The goals of the research presented here were to explore a multimodal, individualized medicine approach to OCI, extending participation to those with AD. The primary aims of the pragmatic interventional trial presented here were to: describe a model of multimodal, individualized medicine approach for the treatment of OCI; and, to collect preliminary data on before and after changes in validated cognitive function instruments.
A protocol-driven, uncontrolled, pragmatic trial was used in order to test feasibility and estimate effects in a real-world clinical setting. This research was approved by the Institutional Review Board (IRB) at the National University of Natural Medicine and was registered on ClinicalTrials.gov as NCT04284449. Participants attended a minimum of four clinical visits with additional clinical visits as needed. Recruitment began in February 2020, but was paused due to the SARS-CoV-2 pandemic and nation-wide quarantine measures. Recruitment resumed in August 2020 and concluded in March of 2022.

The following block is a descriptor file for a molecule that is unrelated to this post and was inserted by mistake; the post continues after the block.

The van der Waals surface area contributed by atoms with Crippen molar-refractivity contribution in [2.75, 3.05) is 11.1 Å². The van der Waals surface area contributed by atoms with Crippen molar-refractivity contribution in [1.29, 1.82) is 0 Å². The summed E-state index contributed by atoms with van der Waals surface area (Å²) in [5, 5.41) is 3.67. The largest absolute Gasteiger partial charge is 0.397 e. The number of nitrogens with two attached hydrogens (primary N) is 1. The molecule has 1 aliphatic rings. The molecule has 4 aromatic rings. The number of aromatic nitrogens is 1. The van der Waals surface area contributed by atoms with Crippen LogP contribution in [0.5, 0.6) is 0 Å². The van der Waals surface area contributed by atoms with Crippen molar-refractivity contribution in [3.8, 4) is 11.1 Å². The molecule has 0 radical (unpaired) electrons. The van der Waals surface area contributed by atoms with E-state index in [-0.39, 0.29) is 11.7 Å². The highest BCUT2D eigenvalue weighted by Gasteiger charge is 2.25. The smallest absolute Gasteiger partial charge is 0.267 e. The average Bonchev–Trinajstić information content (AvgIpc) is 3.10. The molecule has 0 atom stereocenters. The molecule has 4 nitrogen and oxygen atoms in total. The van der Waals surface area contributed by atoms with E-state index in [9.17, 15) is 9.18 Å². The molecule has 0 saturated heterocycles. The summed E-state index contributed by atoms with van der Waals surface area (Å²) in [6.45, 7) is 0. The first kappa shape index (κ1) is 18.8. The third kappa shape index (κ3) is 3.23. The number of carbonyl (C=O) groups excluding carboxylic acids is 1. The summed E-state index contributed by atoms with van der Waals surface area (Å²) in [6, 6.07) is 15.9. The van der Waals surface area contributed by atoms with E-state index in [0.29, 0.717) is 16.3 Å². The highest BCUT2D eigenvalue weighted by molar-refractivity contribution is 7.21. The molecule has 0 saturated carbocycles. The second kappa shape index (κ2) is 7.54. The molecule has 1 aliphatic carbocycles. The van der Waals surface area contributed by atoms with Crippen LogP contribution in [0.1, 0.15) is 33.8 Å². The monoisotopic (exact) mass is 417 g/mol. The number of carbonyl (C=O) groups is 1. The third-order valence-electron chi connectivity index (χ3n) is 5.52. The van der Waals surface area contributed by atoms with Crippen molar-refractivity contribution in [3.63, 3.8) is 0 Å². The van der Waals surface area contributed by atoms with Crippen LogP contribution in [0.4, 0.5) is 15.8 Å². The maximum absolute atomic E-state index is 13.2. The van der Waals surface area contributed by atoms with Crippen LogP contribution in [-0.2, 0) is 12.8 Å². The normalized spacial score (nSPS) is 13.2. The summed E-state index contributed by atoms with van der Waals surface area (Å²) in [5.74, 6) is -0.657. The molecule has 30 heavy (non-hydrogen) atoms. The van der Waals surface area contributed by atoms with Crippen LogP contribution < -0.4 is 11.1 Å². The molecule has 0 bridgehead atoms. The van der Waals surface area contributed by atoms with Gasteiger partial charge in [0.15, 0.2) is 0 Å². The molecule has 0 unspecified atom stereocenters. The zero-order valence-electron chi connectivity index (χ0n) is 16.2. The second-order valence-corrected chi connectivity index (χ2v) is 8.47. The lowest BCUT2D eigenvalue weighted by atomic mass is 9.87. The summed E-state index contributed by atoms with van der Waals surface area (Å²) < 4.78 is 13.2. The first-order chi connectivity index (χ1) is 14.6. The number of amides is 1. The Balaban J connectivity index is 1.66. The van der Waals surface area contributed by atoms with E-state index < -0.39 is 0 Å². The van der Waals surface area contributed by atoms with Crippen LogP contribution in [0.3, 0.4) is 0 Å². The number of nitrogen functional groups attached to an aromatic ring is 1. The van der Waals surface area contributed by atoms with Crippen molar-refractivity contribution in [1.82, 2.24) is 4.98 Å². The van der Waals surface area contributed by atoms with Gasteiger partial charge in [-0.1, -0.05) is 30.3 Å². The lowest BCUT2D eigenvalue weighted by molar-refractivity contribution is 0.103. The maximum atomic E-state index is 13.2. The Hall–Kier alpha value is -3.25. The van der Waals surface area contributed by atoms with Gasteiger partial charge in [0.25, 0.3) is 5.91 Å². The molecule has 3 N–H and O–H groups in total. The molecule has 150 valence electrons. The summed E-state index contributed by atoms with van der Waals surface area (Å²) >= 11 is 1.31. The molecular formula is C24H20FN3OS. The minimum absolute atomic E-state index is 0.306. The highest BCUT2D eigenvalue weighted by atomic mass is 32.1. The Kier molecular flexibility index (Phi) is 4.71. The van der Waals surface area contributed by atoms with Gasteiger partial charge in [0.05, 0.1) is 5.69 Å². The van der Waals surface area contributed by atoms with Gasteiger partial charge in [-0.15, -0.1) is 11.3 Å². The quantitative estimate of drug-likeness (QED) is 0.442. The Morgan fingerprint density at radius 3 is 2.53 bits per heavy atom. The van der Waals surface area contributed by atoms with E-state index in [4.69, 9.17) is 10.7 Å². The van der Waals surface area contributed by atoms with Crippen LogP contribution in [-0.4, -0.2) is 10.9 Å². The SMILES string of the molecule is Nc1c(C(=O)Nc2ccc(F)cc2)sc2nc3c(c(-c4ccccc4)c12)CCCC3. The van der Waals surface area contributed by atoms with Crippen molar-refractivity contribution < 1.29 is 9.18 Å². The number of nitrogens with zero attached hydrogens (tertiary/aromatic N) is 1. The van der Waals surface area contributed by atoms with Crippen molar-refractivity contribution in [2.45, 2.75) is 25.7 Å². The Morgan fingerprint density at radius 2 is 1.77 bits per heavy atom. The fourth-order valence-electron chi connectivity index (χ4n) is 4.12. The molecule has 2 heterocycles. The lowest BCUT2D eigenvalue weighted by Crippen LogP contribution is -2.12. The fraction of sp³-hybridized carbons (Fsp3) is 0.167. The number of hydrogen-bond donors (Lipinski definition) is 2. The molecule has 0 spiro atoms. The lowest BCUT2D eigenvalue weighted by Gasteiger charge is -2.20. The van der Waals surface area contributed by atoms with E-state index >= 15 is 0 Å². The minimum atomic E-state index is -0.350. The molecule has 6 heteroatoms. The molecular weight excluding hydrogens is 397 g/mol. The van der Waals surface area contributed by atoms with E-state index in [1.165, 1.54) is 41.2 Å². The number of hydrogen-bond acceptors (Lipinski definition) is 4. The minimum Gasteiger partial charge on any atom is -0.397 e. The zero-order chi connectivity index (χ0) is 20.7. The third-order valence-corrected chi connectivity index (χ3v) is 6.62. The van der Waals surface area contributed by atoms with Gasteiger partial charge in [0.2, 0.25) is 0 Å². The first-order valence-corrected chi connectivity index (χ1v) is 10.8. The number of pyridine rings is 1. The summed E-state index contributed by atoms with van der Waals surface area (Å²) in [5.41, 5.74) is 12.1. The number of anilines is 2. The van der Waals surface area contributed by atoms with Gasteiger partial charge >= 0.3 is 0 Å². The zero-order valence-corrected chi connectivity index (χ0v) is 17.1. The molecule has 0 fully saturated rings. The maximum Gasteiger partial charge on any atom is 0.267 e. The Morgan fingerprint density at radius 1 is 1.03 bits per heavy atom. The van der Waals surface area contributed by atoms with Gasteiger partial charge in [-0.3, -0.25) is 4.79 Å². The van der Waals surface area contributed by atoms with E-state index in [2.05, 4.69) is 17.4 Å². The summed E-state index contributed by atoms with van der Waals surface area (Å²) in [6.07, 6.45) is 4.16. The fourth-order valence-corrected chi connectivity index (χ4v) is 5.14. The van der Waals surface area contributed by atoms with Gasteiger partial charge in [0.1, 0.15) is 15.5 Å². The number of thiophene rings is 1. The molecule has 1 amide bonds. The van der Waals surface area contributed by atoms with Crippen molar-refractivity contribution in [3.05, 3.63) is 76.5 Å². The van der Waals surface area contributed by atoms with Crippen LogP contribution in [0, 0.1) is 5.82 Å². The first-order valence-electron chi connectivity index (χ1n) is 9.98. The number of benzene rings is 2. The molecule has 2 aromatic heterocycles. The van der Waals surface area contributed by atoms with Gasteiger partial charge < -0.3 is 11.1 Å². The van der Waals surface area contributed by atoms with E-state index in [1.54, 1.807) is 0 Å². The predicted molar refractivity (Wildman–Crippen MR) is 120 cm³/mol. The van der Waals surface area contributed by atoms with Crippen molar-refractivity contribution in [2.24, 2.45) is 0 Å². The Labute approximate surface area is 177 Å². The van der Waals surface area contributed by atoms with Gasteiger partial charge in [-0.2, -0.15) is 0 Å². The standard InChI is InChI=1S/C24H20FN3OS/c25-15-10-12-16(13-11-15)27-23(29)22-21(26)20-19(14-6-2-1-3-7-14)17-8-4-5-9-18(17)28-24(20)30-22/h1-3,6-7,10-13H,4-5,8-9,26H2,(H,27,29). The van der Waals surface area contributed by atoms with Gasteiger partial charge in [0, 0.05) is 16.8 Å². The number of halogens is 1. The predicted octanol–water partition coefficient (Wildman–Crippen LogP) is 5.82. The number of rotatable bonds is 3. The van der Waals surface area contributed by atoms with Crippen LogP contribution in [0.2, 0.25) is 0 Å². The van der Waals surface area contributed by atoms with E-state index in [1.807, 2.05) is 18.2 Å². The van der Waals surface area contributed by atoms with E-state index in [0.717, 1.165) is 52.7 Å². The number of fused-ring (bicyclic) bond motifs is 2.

Following a baseline assessment, a multimodal, individualized care plan was created, driven by the identification of contributors to cognitive decline (e.g., nutritional status, infection, toxicant burden, vascular health, sleep apnea, traumatic brain injury, etc.). Data collection took place at four study visits (baseline, one month, three months, and six months), and at the 12-month follow-up visit. The six-month study visit was specified a priori as the primary endpoint. Study participants received weekly phone calls for nutrition support from health coaches and/or clinical research staff throughout the six months of study participation and active data collection. Care plans were modified throughout study involvement based on individual participant response (i.e., the treating clinician took into account challenges to adherence, feasibility, etc., to tailor the care plan).
Participants were allowed to have a Health Care Proxy with them at study visits, if they chose to, and having a proxy was a requirement for participants with a Montreal Cognitive Assessment (MoCA) score from 12–16 (indicating moderate impairment) upon screening . Additionally, all participants and/or their Health Care Proxy were required to pass the University of California, San Diego Brief Assessment of Capacity to Consent prior to enrollment in the study .
Participants and inclusion/exclusion criteria